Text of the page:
Many who support the emergence of crypto assets argue that the involvement of Central Banks in the monetary system is the reason that alternative money forms are required. Despite their nominal independence from government decision-making, Central Banks are ultimately held to account by the government and should act in the public interest. For many, this blurs the lines of independence and results in the centralisation of a large amount of decision-making power that can have huge consequences on households. The limited supply, or known growth rate of money supply in cryptocurrencies, removes the need for a centralised institution to control large amounts of any given currency.

The creation of a CBDC does not address this centralisation problem and leaves Central Banks ultimately responsible for transactions and the monetary policy relating to that currency. The idea of using blockchain ledgers also raises issues surrounding privacy and removes the anonymity of traditional cash transactions.

Another concern is that a strong CBDC issued by a currency backed by a larger economy, such as the Bank of England or the Federal Reserve, could overtake local currency in developing economies, especially in cases where the local currency is not stable in value. The end result would be similar to those countries that have suffered hyperinflation in the past and adopted foreign currency to stabilise their economies. For example, during the height of hyperinflation in Zimbabwe around 2008/09, estimates put month-to-month inflation at nearly 80 billion per cent.

This resulted in Zimbabwe stopping the printing of domestic currency and starting to use foreign currency, eventually transitioning entirely to the American Dollar by the end of 2015. Other recent examples of hyperinflation include Venezuela, Bolivia and Vietnam. In the longer term, this could lead back to the centralisation issue on a much larger scale and raise problems with monetary policy and potential contagion effects from systemic issues in one economy to the global financial system.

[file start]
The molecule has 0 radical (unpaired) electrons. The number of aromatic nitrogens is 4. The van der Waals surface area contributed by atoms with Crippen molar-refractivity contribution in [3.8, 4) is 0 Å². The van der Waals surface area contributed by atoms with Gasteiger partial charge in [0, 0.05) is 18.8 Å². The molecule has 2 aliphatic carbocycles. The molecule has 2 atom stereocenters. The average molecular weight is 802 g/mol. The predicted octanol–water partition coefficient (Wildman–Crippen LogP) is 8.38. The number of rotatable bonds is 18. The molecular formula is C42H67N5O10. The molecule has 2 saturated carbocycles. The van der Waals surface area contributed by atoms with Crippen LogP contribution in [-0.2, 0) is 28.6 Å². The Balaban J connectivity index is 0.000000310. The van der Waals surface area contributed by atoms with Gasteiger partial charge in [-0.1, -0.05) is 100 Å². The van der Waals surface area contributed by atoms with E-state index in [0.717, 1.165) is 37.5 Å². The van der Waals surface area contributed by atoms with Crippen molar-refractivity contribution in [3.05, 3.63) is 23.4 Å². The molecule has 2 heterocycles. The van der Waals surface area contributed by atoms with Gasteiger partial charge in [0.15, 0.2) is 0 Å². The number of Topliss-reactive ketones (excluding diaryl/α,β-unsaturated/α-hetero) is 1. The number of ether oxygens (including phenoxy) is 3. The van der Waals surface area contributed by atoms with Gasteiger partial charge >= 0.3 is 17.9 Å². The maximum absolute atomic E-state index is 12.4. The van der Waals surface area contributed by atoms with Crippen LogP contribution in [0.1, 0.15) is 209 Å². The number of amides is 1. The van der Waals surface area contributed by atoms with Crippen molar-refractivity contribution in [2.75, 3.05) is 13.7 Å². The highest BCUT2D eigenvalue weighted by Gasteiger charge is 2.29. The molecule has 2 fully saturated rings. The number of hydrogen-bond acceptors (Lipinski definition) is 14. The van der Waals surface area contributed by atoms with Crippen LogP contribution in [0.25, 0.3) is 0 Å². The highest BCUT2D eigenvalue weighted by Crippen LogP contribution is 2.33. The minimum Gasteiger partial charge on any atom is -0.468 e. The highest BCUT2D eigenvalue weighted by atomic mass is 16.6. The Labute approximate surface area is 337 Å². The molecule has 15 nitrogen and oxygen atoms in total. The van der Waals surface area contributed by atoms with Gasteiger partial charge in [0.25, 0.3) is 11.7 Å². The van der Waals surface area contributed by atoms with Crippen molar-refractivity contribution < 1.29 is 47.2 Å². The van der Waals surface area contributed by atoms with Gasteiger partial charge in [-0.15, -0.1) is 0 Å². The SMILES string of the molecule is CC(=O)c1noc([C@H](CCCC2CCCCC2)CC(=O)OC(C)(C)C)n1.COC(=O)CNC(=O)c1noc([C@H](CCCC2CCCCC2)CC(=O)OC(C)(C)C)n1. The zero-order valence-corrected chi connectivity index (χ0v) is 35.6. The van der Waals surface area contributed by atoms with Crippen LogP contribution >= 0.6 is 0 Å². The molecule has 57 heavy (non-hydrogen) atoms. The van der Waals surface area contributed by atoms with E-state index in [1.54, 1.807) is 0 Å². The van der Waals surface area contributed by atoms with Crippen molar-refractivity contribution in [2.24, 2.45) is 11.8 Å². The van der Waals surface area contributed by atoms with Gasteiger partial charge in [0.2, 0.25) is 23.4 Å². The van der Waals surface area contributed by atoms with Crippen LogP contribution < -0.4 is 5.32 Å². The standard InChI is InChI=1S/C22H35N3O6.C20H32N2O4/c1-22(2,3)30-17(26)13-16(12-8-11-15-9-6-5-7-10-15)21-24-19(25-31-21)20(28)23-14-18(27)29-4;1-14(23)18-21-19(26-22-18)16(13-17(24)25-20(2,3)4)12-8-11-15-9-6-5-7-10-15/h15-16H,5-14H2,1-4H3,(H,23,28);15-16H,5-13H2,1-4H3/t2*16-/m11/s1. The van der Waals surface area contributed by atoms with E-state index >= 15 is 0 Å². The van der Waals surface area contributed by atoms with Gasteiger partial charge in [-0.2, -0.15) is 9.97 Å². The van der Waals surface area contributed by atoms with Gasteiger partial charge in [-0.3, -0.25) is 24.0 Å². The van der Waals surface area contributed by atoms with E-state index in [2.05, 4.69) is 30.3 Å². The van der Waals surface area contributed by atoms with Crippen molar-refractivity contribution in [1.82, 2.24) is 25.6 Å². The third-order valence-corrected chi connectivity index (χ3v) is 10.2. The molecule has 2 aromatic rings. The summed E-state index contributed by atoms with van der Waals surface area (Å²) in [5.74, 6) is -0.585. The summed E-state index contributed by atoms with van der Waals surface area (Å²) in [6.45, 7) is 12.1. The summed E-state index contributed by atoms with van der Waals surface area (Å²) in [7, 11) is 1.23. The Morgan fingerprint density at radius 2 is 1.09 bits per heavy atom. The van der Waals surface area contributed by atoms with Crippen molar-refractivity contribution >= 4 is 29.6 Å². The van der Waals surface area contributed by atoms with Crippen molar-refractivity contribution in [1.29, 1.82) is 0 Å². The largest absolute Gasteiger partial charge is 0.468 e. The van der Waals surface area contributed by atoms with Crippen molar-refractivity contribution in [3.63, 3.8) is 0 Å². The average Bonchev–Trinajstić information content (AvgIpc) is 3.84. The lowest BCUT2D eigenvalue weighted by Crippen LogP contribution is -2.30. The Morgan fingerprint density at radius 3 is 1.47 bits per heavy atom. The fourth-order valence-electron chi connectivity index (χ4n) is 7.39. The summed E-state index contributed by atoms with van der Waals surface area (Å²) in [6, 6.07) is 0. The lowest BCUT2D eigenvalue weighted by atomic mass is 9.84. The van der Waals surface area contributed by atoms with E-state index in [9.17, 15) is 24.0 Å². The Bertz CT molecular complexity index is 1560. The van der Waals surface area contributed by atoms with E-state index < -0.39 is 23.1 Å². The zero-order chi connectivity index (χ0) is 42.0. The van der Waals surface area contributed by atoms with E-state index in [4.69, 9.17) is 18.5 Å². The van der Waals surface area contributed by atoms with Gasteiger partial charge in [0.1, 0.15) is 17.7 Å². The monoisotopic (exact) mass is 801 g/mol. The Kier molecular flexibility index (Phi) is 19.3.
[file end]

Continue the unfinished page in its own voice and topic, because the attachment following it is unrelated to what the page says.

The small matter of regulation

As with most financial innovations, there is the question of regulation. The creation of a CBDC would lead to complex regulation and undoubtedly require significant changes for banks who will look to hold it on their books. There could be implications on Capital, Liquidity, Operational capabilities and SMF considerations. Although, as CBDCs could essentially be viewed as cash, the extent and impact of regulatory change are debatable.

Despite the issues raised, Central Banks around the world are committed to the creation of CBDCs, with the digital yuan confirmed and expected to launch in 2022 amongst those in later stages. Therefore, it seems almost certain that the Bank of England will follow suit here and the CBDC task force at the Bank continues to explore how a CBDC could be used in the UK. 


[1] The Bahamas, Antigua and Barbuda, Saint Lucia, Saint Kitts and Nevis, Grenada, Saint Vincent and the Grenadines and most recently Nigeria (launching the e-Naira on October 25, 2021)

[2] Atlantic Council: https://www.atlanticcouncil.org/cbdctracker/ 

[3] A fiat currency is a currency that’s value is not backed by any commodity, like gold, and instead has value due to the trust its users have in its use as a median of exchange.